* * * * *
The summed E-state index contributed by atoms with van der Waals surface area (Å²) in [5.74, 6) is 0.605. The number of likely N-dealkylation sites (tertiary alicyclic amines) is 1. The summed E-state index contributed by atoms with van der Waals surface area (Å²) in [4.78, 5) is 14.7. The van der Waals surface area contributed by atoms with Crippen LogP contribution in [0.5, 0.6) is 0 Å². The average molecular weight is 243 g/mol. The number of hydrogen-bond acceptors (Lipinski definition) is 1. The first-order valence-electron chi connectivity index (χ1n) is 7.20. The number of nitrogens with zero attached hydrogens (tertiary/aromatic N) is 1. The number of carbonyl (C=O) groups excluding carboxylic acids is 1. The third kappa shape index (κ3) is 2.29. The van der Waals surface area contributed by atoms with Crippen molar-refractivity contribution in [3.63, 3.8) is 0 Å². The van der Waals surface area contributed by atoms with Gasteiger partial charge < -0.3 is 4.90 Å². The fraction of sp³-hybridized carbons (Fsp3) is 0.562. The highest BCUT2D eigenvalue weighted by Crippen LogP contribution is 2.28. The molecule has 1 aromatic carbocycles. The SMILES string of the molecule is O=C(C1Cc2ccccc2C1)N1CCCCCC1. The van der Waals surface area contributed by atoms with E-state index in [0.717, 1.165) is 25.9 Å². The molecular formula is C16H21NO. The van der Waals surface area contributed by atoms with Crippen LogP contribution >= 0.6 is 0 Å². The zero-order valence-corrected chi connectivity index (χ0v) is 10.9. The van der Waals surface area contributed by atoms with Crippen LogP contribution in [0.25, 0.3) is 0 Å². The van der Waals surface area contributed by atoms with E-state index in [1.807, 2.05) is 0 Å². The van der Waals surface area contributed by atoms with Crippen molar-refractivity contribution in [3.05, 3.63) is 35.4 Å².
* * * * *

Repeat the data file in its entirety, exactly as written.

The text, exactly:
The summed E-state index contributed by atoms with van der Waals surface area (Å²) in [5.74, 6) is 0.605. The number of likely N-dealkylation sites (tertiary alicyclic amines) is 1. The summed E-state index contributed by atoms with van der Waals surface area (Å²) in [4.78, 5) is 14.7. The van der Waals surface area contributed by atoms with Crippen LogP contribution in [0.5, 0.6) is 0 Å². The average molecular weight is 243 g/mol. The number of hydrogen-bond acceptors (Lipinski definition) is 1. The first-order valence-electron chi connectivity index (χ1n) is 7.20. The number of nitrogens with zero attached hydrogens (tertiary/aromatic N) is 1. The number of carbonyl (C=O) groups excluding carboxylic acids is 1. The third kappa shape index (κ3) is 2.29. The van der Waals surface area contributed by atoms with Crippen molar-refractivity contribution in [3.63, 3.8) is 0 Å². The van der Waals surface area contributed by atoms with Gasteiger partial charge < -0.3 is 4.90 Å². The fraction of sp³-hybridized carbons (Fsp3) is 0.562. The highest BCUT2D eigenvalue weighted by Crippen LogP contribution is 2.28. The molecule has 1 aromatic carbocycles. The SMILES string of the molecule is O=C(C1Cc2ccccc2C1)N1CCCCCC1. The van der Waals surface area contributed by atoms with E-state index in [0.717, 1.165) is 25.9 Å². The molecular formula is C16H21NO. The van der Waals surface area contributed by atoms with Crippen LogP contribution >= 0.6 is 0 Å². The zero-order valence-corrected chi connectivity index (χ0v) is 10.9. The van der Waals surface area contributed by atoms with Crippen LogP contribution in [0.25, 0.3) is 0 Å². The van der Waals surface area contributed by atoms with E-state index in [1.807, 2.05) is 0 Å². The van der Waals surface area contributed by atoms with Crippen molar-refractivity contribution in [3.05, 3.63) is 35.4 Å².